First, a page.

[Date Prev][Date Next][Thread Prev][Thread Next][Date Index][Thread Index][Subject Index][Author Index]

Re: FLUFF AND FALLING



In a message dated 95-12-07 09:59:18 EST, dwn194@soton.ac.uk (D.W.Naish)
writes:

>In one of their (increasingly frequent) slagging matches -;), George and
>Mickey
>have been battling it out (min.exagg.) over the use of 'any amount of fluff'
>(an
>Olshevskiism) as advantageous to an acronomic (sigh) tetrapod...
>
>Last night (while reading about nesting sites in lyrebirds) I suddenly
>remembered that there is a population of a species of goose, or possibly a
>sea-
>duck ('fraid I can't remember) whose choice of nesting site necessitates the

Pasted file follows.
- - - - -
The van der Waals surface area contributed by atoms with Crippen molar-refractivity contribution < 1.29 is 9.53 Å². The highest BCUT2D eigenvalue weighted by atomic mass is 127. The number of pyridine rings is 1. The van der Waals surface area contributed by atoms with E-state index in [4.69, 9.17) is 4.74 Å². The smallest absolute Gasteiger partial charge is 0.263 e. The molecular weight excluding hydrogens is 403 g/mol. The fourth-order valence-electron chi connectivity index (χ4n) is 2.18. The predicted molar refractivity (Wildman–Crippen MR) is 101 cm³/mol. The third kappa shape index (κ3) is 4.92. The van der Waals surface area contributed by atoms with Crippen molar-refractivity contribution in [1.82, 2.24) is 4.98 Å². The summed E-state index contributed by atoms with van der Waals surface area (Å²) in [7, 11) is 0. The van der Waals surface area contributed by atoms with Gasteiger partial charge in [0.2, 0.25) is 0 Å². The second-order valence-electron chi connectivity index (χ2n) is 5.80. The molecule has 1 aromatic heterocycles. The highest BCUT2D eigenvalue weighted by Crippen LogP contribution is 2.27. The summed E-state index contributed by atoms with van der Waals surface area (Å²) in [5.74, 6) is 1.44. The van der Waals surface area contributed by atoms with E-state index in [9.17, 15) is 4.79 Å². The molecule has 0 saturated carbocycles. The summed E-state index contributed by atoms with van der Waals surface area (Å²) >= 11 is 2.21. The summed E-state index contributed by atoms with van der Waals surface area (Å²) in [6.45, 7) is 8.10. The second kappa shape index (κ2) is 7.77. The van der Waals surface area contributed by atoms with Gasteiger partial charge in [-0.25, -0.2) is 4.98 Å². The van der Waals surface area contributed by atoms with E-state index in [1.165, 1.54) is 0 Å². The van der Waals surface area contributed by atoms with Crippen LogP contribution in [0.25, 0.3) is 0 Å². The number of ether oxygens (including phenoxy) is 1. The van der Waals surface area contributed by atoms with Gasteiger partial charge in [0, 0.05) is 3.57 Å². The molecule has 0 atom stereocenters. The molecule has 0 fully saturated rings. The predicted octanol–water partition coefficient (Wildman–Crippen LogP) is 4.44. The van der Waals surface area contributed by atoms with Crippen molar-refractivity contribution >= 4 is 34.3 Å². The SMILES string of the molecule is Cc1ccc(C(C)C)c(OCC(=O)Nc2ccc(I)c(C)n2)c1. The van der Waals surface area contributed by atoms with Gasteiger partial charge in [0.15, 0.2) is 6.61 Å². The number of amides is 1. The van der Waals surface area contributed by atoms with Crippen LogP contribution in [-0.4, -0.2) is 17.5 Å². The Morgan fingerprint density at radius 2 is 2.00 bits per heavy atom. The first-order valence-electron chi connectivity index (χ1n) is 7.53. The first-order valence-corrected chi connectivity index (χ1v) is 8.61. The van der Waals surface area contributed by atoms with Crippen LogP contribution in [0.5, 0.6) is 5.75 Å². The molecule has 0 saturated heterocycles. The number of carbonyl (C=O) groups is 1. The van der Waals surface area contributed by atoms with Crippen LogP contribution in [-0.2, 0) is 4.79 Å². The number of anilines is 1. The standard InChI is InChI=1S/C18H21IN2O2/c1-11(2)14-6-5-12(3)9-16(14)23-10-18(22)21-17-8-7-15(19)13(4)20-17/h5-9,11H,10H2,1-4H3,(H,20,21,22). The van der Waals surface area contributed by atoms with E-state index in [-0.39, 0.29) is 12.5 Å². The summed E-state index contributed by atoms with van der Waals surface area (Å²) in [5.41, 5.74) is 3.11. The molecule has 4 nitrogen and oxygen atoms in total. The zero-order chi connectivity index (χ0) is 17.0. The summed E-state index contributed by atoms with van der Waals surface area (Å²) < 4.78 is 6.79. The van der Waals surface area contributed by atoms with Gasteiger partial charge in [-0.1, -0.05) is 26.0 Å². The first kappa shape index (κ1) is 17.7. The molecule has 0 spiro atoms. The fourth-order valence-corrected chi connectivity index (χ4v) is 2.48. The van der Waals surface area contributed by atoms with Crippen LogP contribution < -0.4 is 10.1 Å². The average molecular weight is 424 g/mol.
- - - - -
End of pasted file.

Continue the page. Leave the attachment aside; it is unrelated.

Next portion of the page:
>plunging off a cliff by the flightless, downy babies. When the parents
>'decide'
>it's time, the whole family leaves the nest and heads sea-ward. Prob is, the
>sea
>is at the bottom of a 30 m+ high cliff: mum and dad can fly off.. babies
must
>follow. Like the good little imprinters they are, off they plunge - down -
>down
>- down.. and onto the rocks (yes, rocks) below. By virtue of their fluffy
>down,
>they survive, and after clambering over a rock-strewn beach to get to the
>sea,
>off swim the (brain damaged - kidding) babies with their parents.. happily
>ever
>after. etc etc.

This is interesting indeed, but the fluffy down is undoubtedly aided by the
fledglings' relatively small size. Helps the air resistance do its work.